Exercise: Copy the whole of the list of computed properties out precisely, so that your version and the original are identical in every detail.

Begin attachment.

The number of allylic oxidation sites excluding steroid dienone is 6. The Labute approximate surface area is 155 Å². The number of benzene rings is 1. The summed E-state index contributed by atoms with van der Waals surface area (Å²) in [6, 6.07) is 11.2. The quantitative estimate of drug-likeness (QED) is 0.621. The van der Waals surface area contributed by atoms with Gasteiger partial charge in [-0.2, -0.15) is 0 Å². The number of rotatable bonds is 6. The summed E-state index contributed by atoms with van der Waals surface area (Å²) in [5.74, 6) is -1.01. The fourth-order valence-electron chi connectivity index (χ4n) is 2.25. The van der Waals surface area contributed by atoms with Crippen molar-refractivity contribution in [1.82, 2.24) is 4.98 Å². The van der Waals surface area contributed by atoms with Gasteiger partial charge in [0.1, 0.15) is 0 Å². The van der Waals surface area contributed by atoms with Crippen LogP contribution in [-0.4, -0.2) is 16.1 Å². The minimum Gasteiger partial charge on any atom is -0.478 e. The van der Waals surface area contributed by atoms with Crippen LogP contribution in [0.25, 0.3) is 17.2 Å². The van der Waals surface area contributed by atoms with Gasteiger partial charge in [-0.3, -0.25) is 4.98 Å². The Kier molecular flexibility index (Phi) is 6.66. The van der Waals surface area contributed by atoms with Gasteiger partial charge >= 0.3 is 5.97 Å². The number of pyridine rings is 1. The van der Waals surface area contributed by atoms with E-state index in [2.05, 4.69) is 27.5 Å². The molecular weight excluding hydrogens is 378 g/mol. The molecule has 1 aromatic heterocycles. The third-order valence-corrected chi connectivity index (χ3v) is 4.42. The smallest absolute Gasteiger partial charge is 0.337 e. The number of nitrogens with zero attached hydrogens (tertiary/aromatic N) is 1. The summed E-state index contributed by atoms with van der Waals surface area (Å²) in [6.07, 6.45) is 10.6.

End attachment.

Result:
The number of allylic oxidation sites excluding steroid dienone is 6. The Labute approximate surface area is 155 Å². The number of benzene rings is 1. The summed E-state index contributed by atoms with van der Waals surface area (Å²) in [6, 6.07) is 11.2. The quantitative estimate of drug-likeness (QED) is 0.621. The van der Waals surface area contributed by atoms with Gasteiger partial charge in [-0.2, -0.15) is 0 Å². The number of rotatable bonds is 6. The summed E-state index contributed by atoms with van der Waals surface area (Å²) in [5.74, 6) is -1.01. The fourth-order valence-electron chi connectivity index (χ4n) is 2.25. The van der Waals surface area contributed by atoms with Crippen molar-refractivity contribution in [1.82, 2.24) is 4.98 Å². The van der Waals surface area contributed by atoms with Gasteiger partial charge in [0.1, 0.15) is 0 Å². The van der Waals surface area contributed by atoms with Crippen LogP contribution in [-0.4, -0.2) is 16.1 Å². The minimum Gasteiger partial charge on any atom is -0.478 e. The van der Waals surface area contributed by atoms with Crippen LogP contribution in [0.25, 0.3) is 17.2 Å². The van der Waals surface area contributed by atoms with Gasteiger partial charge in [-0.3, -0.25) is 4.98 Å². The Kier molecular flexibility index (Phi) is 6.66. The van der Waals surface area contributed by atoms with Gasteiger partial charge >= 0.3 is 5.97 Å². The number of pyridine rings is 1. The van der Waals surface area contributed by atoms with E-state index in [2.05, 4.69) is 27.5 Å². The molecular weight excluding hydrogens is 378 g/mol. The molecule has 1 aromatic heterocycles. The third-order valence-corrected chi connectivity index (χ3v) is 4.42. The smallest absolute Gasteiger partial charge is 0.337 e. The number of nitrogens with zero attached hydrogens (tertiary/aromatic N) is 1. The summed E-state index contributed by atoms with van der Waals surface area (Å²) in [6.07, 6.45) is 10.6.